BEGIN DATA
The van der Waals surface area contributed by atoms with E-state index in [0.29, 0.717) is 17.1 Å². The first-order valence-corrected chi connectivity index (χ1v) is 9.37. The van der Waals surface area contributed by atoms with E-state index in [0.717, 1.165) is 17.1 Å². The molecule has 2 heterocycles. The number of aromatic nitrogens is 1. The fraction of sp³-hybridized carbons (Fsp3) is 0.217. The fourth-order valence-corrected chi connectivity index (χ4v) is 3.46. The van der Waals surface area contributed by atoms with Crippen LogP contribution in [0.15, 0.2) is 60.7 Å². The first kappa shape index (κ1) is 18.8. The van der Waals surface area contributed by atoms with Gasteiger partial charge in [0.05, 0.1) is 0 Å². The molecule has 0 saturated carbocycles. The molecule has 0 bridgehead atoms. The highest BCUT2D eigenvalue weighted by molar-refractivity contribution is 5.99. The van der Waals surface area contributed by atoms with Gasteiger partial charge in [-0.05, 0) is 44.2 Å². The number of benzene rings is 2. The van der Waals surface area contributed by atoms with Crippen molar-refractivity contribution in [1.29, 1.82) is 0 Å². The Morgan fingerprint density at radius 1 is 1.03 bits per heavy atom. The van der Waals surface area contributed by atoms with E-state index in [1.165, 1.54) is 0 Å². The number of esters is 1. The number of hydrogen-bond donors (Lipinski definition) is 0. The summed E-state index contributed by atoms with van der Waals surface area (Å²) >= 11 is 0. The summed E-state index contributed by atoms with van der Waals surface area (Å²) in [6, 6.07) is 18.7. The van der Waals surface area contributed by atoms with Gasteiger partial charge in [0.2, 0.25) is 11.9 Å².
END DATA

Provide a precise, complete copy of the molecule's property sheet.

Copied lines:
The van der Waals surface area contributed by atoms with E-state index in [0.29, 0.717) is 17.1 Å². The first-order valence-corrected chi connectivity index (χ1v) is 9.37. The van der Waals surface area contributed by atoms with E-state index in [0.717, 1.165) is 17.1 Å². The molecule has 2 heterocycles. The number of aromatic nitrogens is 1. The fraction of sp³-hybridized carbons (Fsp3) is 0.217. The fourth-order valence-corrected chi connectivity index (χ4v) is 3.46. The van der Waals surface area contributed by atoms with Crippen LogP contribution in [0.15, 0.2) is 60.7 Å². The first kappa shape index (κ1) is 18.8. The van der Waals surface area contributed by atoms with Gasteiger partial charge in [0.05, 0.1) is 0 Å². The molecule has 0 saturated carbocycles. The molecule has 0 bridgehead atoms. The highest BCUT2D eigenvalue weighted by molar-refractivity contribution is 5.99. The van der Waals surface area contributed by atoms with Gasteiger partial charge in [-0.05, 0) is 44.2 Å². The number of benzene rings is 2. The van der Waals surface area contributed by atoms with Crippen molar-refractivity contribution in [1.29, 1.82) is 0 Å². The Morgan fingerprint density at radius 1 is 1.03 bits per heavy atom. The van der Waals surface area contributed by atoms with E-state index in [1.165, 1.54) is 0 Å². The number of esters is 1. The number of hydrogen-bond donors (Lipinski definition) is 0. The summed E-state index contributed by atoms with van der Waals surface area (Å²) >= 11 is 0. The summed E-state index contributed by atoms with van der Waals surface area (Å²) in [6, 6.07) is 18.7. The van der Waals surface area contributed by atoms with Gasteiger partial charge in [0.2, 0.25) is 11.9 Å².